Kiwanis told Alzheimer’s is not normal part of growing older
by DELANEY WALKER Banner Staff Writer
Feb 23, 2014 | 602 views | 0 0 comments | 4 4 recommendations | email to a friend | print
Kiwanis
CINDY LOWERY of the Alzheimer’s Association offers additional information as Kiwanis member Leigh Ann Boyd looks through a pamphlet. Fellow Kiwanian Annette Smith listens closely to the details offered on the disease.  Banner photo, DELANEY WALKER
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Although President Barack Obama committed $122 million to Alzheimer’s research last month, Cindy Lowery of the Alzheimer’s Association said more must be done.

“Alzheimer’s is a scary disease, a fatal disease,” Lowery said. “It is going to extremely impact, if not bankrupt, our health care system if we don’t find new and better treatment and a cure.”

The Kiwanis Club of Cleveland listened closely as Lowery discussed the disease, current research and potential treatments at a recent luncheon.

A common misconception is that Alzheimer’s is a normal part of growing old. The disease is actually a type of dementia that causes problems with memory, thinking and behavior.

According to statistics provided by the Alzheimer’s Association, Alzheimer’s is the sixth leading cause of death in the United States.

Lowery continued the dour list by saying one out of three senior citizens dies from Alzheimer’s.

The association is not discouraged by the statistics. Instead, renewed focus has been placed on research. In fact, research is a core component of the recently released five-year strategic plan.

Lowery explained while $122 million might seem like a lot of money, it is not when compared to other recipients of research dollars. Those highlighted included: cancer, $5.6 billion; HIV Aids, $.3.1 billion; heart care and cardiovascular, $2 billion. The numbers compare starkly with Alzheimer’s $500 million from 2013.

“We are not at all saying take money away from cancer research or heart disease research or diabetes research,” Lowery said. “What we are saying is, when we look at the advancements that have been made in those areas, the cause of death has dropped.”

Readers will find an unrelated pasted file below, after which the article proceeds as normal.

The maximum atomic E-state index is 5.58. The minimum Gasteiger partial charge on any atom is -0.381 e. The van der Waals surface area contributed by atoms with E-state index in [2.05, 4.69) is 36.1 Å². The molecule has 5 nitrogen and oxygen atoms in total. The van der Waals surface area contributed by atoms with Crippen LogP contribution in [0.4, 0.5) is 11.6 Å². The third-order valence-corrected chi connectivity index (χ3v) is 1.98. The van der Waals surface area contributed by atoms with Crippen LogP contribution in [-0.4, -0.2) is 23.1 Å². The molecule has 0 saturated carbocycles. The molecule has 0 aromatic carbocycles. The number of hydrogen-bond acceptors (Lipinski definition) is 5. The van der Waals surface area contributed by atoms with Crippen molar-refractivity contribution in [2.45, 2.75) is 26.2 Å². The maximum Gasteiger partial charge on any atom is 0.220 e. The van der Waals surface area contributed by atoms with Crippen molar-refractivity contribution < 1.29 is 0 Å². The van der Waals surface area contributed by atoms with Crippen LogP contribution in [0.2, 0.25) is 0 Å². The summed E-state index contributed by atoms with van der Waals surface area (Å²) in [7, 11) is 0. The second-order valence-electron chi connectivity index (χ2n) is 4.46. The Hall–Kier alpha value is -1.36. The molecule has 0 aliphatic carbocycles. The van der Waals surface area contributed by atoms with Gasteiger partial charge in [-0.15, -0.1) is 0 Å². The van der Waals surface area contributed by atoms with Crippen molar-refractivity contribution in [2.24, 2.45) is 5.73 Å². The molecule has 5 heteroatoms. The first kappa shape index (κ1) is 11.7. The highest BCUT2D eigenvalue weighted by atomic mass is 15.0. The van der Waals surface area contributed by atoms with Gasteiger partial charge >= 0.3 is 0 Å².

She pointed out deaths from cardiovascular disease are down by 16 percent. Additionally, HIV AIDs related deaths are down 23 percent, and cancer is down by 4 percent. In contrast, Alzheimer’s disease deaths increased by 68 percent.

The association believes there is a direct correlation between the amount of money allotted to research and the reduction of those dying from the disease.

New tests for Alzheimer’s disease and drugs hold promise for the future.

“There is a new drug being tested, and it is in its third clinical trial, that stops Alzheimer’s disease,” Lowery said. “It doesn’t cure it. It doesn’t reverse it. We don’t know how long it will stop it, but we’ve never had anything that would stop it.”

The idea is the early diagnosis tests could catch Alzheimer’s, and the clinical drug could stop the disease in its tracks.

Several drugs on the horizon look to potentially slow down the build up of plaques and tangles in the brain. It is believed the drugs would also stop the progression of the disease.

“So, there are some exciting things going on in research,” Lowery said. “We expect a breakthrough in 2025. We know that is only in 11 years, but I think our CEO thinks it will happen earlier.”

Continued Lowery, “It could happen in our lifetime, which is very exciting.”

Additional details on Alzheimer’s and the association can be found at www.alz.org.